Article in today's Daily Telegraph

Article in today's Daily Telegraph

Electric cars will be a good idea one day, but we aren’t there yet
Bjorn Lomborg
As Elon Musk presented the new Tesla 3, a fawning press announced that the “world-changing car” could “dominate” the market. Within days, 276,000 people had put down $1,000 to pre-order the electric vehicle.
But the Model 3 doesn’t exist yet. There is no final production version, much less any production. Musk is “fairly confident” that deliveries could start by the end of 2017. But running on schedule isn’t Tesla’s strong suit. Meanwhile, the company’s current best-seller has been plagued by quality problems.
All of this might be dismissed as the concerns of a geek – except that these vehicles are hailed as green saviours and so are subsidised to the tune of billions of pounds.
Before unveiling the car, Musk sanctimoniously declared that Tesla exists to give the planet a sustainable future. He pointed to rising CO2 levels. He lamented that 53,000 people die from air pollution from transportation. Tesla, so the story goes, is a lifesaver. Like other electric cars, it has “zero emissions” of air pollution and CO2.
But this is only true of the car itself; the electricity powering it is often produced with coal, which means that the clean car is responsible for heavy air pollution. As green venture capitalist Vinod Khosla likes to point out, “electric cars are coal-powered cars”.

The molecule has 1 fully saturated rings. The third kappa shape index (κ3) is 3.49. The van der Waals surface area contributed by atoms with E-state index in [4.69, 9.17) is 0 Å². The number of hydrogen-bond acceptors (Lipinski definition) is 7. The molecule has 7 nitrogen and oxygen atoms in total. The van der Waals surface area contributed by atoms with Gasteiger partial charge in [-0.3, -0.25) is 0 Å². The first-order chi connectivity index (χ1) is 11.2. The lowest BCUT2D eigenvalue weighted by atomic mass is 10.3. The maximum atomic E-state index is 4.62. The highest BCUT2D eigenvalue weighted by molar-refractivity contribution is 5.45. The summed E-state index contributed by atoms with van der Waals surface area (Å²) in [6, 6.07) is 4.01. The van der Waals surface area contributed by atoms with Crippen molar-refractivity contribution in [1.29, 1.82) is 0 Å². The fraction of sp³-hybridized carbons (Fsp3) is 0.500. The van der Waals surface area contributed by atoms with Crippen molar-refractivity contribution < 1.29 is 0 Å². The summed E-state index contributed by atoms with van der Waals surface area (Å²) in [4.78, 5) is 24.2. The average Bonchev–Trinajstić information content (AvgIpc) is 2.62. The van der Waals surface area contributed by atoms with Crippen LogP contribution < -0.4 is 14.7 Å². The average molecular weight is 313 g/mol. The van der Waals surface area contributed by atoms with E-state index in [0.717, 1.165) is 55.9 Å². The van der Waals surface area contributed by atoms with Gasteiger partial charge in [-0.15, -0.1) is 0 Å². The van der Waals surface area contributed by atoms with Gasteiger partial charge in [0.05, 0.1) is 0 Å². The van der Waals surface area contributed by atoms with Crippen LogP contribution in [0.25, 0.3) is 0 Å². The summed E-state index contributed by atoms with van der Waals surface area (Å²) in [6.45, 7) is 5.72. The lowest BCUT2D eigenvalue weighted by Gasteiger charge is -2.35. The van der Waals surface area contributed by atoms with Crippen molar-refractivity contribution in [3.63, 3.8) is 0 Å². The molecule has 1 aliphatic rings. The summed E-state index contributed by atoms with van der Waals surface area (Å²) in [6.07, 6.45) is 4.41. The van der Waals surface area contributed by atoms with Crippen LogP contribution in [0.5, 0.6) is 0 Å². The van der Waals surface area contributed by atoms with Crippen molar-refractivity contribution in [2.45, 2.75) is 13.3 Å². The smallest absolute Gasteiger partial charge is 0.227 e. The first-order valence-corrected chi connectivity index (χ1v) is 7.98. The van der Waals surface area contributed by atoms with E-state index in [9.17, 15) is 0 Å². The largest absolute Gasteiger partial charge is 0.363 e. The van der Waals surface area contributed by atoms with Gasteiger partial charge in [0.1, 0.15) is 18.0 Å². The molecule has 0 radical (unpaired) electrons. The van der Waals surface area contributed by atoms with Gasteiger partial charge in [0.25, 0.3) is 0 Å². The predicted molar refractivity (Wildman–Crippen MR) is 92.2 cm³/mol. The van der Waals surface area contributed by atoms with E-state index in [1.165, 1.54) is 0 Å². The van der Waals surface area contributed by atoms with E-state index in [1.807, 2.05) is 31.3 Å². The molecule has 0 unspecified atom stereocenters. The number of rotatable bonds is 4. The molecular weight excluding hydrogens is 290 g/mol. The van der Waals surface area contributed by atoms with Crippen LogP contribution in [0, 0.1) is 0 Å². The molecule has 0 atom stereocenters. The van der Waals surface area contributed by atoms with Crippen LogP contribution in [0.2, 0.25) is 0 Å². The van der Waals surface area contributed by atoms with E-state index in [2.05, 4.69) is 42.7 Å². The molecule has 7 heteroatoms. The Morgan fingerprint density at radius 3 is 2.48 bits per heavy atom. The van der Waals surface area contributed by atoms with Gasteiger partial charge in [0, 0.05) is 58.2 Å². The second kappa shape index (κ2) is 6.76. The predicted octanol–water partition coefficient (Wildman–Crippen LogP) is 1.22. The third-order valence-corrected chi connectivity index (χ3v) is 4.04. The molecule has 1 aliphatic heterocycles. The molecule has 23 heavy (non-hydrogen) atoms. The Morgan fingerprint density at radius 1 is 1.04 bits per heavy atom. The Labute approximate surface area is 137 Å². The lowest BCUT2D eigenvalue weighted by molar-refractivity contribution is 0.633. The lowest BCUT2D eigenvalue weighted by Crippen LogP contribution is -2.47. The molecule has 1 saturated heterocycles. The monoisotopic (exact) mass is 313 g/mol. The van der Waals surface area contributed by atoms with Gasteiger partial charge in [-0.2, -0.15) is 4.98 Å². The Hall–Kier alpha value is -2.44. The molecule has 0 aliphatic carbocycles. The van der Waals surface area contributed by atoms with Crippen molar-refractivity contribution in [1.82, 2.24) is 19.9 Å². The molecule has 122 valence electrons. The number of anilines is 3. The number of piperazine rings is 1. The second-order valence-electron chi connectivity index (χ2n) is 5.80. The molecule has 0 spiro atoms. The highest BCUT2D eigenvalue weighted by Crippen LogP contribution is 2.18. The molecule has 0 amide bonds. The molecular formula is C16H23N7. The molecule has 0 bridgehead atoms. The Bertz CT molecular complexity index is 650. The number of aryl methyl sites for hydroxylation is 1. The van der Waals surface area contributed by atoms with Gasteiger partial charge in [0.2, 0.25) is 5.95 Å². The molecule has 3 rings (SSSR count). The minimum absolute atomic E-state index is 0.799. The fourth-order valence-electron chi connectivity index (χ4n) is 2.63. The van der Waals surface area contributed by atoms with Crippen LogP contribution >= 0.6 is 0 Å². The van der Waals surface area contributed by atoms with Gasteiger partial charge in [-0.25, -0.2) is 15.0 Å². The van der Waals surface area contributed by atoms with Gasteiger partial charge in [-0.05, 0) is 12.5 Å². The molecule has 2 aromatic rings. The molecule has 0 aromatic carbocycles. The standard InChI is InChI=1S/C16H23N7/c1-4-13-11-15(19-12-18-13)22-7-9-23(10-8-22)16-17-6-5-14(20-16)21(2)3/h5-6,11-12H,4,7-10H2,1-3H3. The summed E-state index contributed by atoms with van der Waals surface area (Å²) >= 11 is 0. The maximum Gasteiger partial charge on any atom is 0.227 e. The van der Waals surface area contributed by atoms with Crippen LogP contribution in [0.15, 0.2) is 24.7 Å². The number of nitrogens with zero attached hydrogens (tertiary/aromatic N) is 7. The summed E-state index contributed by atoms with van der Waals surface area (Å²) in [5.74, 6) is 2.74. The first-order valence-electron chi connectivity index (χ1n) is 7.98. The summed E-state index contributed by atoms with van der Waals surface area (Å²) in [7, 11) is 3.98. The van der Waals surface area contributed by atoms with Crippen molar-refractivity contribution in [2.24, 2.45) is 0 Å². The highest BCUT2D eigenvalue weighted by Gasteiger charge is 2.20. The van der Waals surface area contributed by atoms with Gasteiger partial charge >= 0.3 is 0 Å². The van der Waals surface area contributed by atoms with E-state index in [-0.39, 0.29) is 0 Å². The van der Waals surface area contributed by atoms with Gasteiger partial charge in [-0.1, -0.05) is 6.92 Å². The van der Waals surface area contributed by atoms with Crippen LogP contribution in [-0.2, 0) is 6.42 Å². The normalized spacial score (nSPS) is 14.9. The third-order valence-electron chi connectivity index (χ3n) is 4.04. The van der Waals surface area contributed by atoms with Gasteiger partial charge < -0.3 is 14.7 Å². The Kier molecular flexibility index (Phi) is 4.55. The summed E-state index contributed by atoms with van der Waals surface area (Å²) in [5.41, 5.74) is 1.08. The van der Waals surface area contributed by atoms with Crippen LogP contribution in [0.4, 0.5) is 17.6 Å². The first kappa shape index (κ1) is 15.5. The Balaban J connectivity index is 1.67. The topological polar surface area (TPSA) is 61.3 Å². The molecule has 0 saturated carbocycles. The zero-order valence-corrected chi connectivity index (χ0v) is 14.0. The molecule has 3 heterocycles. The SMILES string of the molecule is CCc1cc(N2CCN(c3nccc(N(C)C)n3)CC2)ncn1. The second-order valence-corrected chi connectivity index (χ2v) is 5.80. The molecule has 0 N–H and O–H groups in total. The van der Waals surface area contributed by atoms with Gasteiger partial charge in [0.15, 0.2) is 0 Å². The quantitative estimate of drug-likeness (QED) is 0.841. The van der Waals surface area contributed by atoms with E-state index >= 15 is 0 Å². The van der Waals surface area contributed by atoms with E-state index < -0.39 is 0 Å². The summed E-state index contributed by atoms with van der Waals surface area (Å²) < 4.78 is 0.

If the US had 10 per cent more petrol cars by 2020, air pollution would claim 870 more lives. A similar increase in electric ones would cause 1,617 more deaths a year, mostly because of the coal burned.
If we were to scale this to the UK, electric cars would cause the same or more air pollution-related deaths than petrol-powered cars.
In China, because their coal power plants are so dirty, electric cars make local air much worse: in Shanghai, pollution from more electric-powered cars would be nearly three-times as deadly as more petrol-powered ones.
Moreover, while electric cars typically emit less CO2, the savings are smaller than most imagine. Over a 150,000 km lifetime, the top-line Tesla S will emit about 13 tonnes of CO2. But the production of its batteries alone will emit 14 tonnes, along with seven more from the rest of its production and eventual decommissioning.
Compare this with the diesel-powered, but similarly performing, Audi A7 Sportback, which uses about seven litres per 100km, so about 10,500 litres over its lifetime. This makes 26 tonnes of CO2. The Audi will also emit slightly more than 7 tons in production and end-of-life. In total, the Tesla will emit 34 tonnes and the Audi 35. So over a decade, the Tesla will save the world 1.2 tonnes of CO2.
Reducing 1.2 tonnes of CO2 on the EU emissions trading system costs £5; but instead, the UK Government subsidises each electric car with £4,500. All of the world’s electric cars sold so far have soaked up £9 billion in subsidies, yet will only save 3.3 million tonnes of CO2. This will reduce world temperatures by 0.00001°C in 2100 – the equivalent of postponing global warming by about 30 minutes at the end of the century.